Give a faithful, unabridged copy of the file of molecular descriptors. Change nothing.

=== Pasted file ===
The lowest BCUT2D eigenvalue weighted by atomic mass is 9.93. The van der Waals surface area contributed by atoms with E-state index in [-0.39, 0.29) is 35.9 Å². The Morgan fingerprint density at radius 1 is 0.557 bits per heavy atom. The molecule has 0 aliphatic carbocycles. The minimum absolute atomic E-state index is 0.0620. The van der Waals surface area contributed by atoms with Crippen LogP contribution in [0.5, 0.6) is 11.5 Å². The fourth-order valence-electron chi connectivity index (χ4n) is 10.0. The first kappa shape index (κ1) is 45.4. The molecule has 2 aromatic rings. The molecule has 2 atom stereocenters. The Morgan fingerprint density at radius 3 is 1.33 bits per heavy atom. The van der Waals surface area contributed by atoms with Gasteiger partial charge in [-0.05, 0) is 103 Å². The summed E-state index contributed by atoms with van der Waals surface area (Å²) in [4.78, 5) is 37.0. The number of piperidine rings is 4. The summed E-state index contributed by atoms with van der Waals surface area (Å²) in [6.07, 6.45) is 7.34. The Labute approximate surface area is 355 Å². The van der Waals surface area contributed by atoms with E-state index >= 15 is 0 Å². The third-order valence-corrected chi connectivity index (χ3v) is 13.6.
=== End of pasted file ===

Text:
The lowest BCUT2D eigenvalue weighted by atomic mass is 9.93. The van der Waals surface area contributed by atoms with E-state index in [-0.39, 0.29) is 35.9 Å². The Morgan fingerprint density at radius 1 is 0.557 bits per heavy atom. The molecule has 0 aliphatic carbocycles. The minimum absolute atomic E-state index is 0.0620. The van der Waals surface area contributed by atoms with Crippen LogP contribution in [0.5, 0.6) is 11.5 Å². The fourth-order valence-electron chi connectivity index (χ4n) is 10.0. The first kappa shape index (κ1) is 45.4. The molecule has 2 aromatic rings. The molecule has 2 atom stereocenters. The Morgan fingerprint density at radius 3 is 1.33 bits per heavy atom. The van der Waals surface area contributed by atoms with Gasteiger partial charge in [-0.05, 0) is 103 Å². The summed E-state index contributed by atoms with van der Waals surface area (Å²) in [4.78, 5) is 37.0. The number of piperidine rings is 4. The summed E-state index contributed by atoms with van der Waals surface area (Å²) in [6.07, 6.45) is 7.34. The Labute approximate surface area is 355 Å². The van der Waals surface area contributed by atoms with E-state index >= 15 is 0 Å². The third-order valence-corrected chi connectivity index (χ3v) is 13.6.